BigLaw schooled on the benefits of ‘healthy paranoia’

BigLaw schooled on the benefits of ‘healthy paranoia’

28 May 2018 By Melissa Coade

Futurist Michael McQueen has reminded a group of newly minted law firm partners that hunger and humility are two essential business attitudes for surviving the next big disruption waiting for them around the corner.

Michael McQueen (pictured) believes that in order to see what future challenges are in store for legal businesses, lawyers must look to both the horizon and the periphery.

“If you really want to understand disruption, don’t reach for the long-range lens or the telescope,” Mr McQueen said.

“Reach for the wide-angle lens because it is the unconventional competitors who will disrupt the game most.”

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The warning about unconventional competitors included the emergence of NewLaw players, alternative legal service providers and professional advisory groups such as the Big Four accounting firms.

Mr McQueen also advised that traditional law firms become accustomed to business such as Lexoo, Lawyers on Demand and Axium Law, being the most disruptive forms of competition. He suggested that new industry players were more likely to be a threat to traditional business models because they were more likely to come up with totally new ways of delivering legal services.

“Don’t just look at the usual suspects when you’re looking at the competitive landscape, Mr McQueen said.

“Don’t just look at the other top tier firms or firms who are competing in your part of the market. The disruption is probably not even going to come from them. It is going to come from players who are not even on the radar right now,” he said.

Fostering this mindset, which Mr McQueen described as a kind of “healthy paranoia”, would condition businesses to operate with the kind of agility required to survive disruption.

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“You have to constantly look over your shoulder, realise some competitors are coming, because that will keep you on your A-game or ward off complacency or arrogance,” Mr McQueen said.

“It’s the idea of operating every day like you’ve got a target painted on your back, because you do.

“The beauty of operating with healthy paranoia is that it tends to engender two of the most important characteristics of an agile culture: and that is hunger and humility,” he added.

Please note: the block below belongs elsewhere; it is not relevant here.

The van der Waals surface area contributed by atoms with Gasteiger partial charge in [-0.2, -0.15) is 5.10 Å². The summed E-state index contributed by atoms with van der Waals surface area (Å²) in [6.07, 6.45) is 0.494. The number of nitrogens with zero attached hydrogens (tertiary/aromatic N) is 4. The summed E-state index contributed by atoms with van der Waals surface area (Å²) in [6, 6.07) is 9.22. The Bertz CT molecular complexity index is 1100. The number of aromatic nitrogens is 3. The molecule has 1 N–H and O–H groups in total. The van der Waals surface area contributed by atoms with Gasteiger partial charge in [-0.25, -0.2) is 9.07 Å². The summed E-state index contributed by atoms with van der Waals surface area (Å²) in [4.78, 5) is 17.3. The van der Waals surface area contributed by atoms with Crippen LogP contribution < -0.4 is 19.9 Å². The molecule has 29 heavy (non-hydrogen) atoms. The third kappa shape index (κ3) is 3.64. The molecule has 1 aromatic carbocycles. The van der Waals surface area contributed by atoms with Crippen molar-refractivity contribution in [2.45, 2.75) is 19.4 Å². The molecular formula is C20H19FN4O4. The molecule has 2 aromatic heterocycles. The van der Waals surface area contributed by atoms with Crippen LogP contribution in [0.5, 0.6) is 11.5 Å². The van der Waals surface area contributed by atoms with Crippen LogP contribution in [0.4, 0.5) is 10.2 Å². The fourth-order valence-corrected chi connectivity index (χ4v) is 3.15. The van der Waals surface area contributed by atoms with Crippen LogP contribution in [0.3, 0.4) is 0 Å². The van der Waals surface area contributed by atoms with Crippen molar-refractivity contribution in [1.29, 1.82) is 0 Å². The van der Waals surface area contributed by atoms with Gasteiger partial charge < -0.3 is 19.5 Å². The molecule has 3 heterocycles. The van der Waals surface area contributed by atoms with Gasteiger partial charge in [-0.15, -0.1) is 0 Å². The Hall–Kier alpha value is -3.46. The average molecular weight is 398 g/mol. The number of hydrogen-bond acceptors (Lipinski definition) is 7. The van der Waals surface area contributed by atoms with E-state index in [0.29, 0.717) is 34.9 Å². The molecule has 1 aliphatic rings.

Ashurst hosted the self-described business strategist and popular corporate speaker to facilitate a workshop for its newest batch of partners this month.

Mr McQueen’s session broadly considered the direction of the practice of law within the next 10–15 years.

He outlined five key macro-trends during the workshop and encouraged the firm’s new leaders to consider how developments such as automation, a majority-millennial workforce, and fast emerging non-conventional competition would impact current business.

“Incremental change in a business will not keep pace with the rate of change outside of it,” Mr McQueen said.

“There’s a beautiful quote I shared from a guy who used to be the head of business at the San Francisco University — Professor Oren Harari — the quote was: the electric light never came from the continuous improvement of candles.”

“If you just keep doing today what you did yesterday but a little bit better, that’s not going to cut it when what you are doing is no longer fit for purpose. Even if you do it a bit faster, a bit cheaper, it’s no longer appropriate or relevant,” he said.

Ashurst partner Jamie Ng, who is the firm’s global head finance, funds & restructuring and global co-head of innovation said that Mr McQueen was invited to the firm to help nurture a progressive culture.

“It's important to keep our finger on the pulse in terms of emerging trends and disruptors and their impact on the legal sector to ensure we maintain a competitive edge,” Mr Ng said.

“The capture, evaluation and deployment of new ideas across all aspects of our business model is critical in meeting the strategic imperatives of our clients and remaining at the forefront of change in the industry,” he said.

Mr McQueen’s new book, How to Prepare for What’s Next, was recently released across Australia.

BigLaw schooled on the benefits of ‘healthy paranoia’
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